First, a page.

b. Neutralization curves of mAbs. Dose response analysis of the neutralization by clinical or pre-clinical mAbs (Bamlanivimab, Etesivimab, Casirivimab, Imdevimab, Adintrevimab, Cligavimab, Tixagevimab, Regdanvimab, Sotrovimab) and the indicated combinations (Bamlanivimab/Etesivimab, Casirivimab/Imdevimab [Ronapreve™], Cligavimab/Tixagevimab [Evusheld™]) on Delta (turquoise) and Omicron (red) variants. Data are mean±SD of 2 to 3 independent experiments.
Among the 36 vaccinated participants who were not previously infected, 18 individuals received the two-dose AstraZeneca vaccine regimen, 16 participants received two doses of the Pfizer vaccine, and 11 individuals who had completed two-dose Pfizer regimen received a Pfizer vaccine booster dose. The sera antibodies obtained five months after the two-dose Pfizer or AstraZeneca vaccination barely neutralized the Omicron virus. Similarly, sera antibodies obtained at six- or 12-months after recovery from convalescent COVID-19 individuals showed limited or no neutralizing capacity against the Omicron variant.
The antibody neutralization against Omicron increased after vaccination in convalescent COVID-19 patients or booster dose recipients. However, the neutralization against Omicron was five- to 30-fold reduced as compared to the Delta variant in flow cytometry analysis.
Sensitivity of SARS-CoV-2 variants D614G, Delta and Omicron to sera from vaccinated, convalescent or infected then vaccinated individuals.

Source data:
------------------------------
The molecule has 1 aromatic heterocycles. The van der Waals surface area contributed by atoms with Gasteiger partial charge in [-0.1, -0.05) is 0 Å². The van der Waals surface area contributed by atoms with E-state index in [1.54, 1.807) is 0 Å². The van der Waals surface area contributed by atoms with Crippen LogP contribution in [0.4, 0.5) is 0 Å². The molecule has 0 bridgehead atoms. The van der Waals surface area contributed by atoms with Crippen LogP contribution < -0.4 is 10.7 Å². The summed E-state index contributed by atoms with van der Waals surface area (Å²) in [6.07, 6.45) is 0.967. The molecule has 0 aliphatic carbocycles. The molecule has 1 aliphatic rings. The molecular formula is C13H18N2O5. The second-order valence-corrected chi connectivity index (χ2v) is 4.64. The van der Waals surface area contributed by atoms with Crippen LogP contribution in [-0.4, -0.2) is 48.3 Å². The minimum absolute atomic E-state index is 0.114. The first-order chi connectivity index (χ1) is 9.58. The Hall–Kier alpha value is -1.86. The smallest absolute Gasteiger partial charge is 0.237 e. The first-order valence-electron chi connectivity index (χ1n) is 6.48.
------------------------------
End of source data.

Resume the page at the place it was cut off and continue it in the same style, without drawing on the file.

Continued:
The findings of the study show that the Omicron variant was partially or totally resistant towards antibody neutralization by therapeutic mAbs, as well as sera antibodies from those who have completed the two-dose vaccine regimen of Pfizer or AstraZeneca vaccines. Furthermore, convalescent COVID-19 patients had no or low antibody neutralization activity against the Omicron variant.
This proves that the Omicron variant escapes the antibody neutralizing capacity of vaccine-elicited antibodies and therapeutic mAbs. However, an anti-Omicron neutralizing response was observed in participants who received a Pfizer booster vaccine after the Pfizer two-dose regimen and vaccinated convalescent COVID patients. Thus, acceleration of global vaccination and booster doses is necessary to counteract the rapid spread of SARS-CoV-2 VOCs.
The results of this study can help public health decision-making and influence policies on the use of vaccines and therapeutic mAbs indicated in the prevention of COVID-19 in infected individuals who are at a high risk of severe disease, as well as pre-exposed individuals with low immunity. The current study also highlights the importance of an antibody-based treatment strategy for the management of Omicron-infected individuals and updating the current pharmacopeia with mAbs and vaccine information.
bioRxiv publishes preliminary scientific reports that are not peer-reviewed and, therefore, should not be regarded as conclusive, guide clinical practice/health-related behavior, or treated as established information.
- Planas, D., Saunders, N., Maes, P., et al. (2021). Considerable escape of SARS-CoV-2 variant Omicron to antibody neutralization. bioRxiv. doi:10.1101/2021.12.14.472630. https://www.biorxiv.org/content/10.1101/2021.12.14.472630v1.
Posted in: Medical Research News | Disease/Infection News | Pharmaceutical News
Tags: Amino Acid, Antibodies, Antibody, Assay, Coronavirus, Coronavirus Disease COVID-19, Cytometry, Efficacy, Flow Cytometry, immunity, Influenza, Protein, Public Health, Receptor, Respiratory, SARS, SARS-CoV-2, Severe Acute Respiratory, Severe Acute Respiratory Syndrome, Sotrovimab, Spike Protein, Syndrome, Vaccine, Virus
Susha has a Bachelor of Science (B.Sc.) degree in Chemistry and Master of Science (M.Sc) degree in Biochemistry from the University of Calicut, India. She always had a keen interest in medical and health science. As part of her masters degree, she specialized in Biochemistry, with an emphasis on Microbiology, Physiology, Biotechnology, and Nutrition. In her spare time, she loves to cook up a storm in the kitchen with her super-messy baking experiments.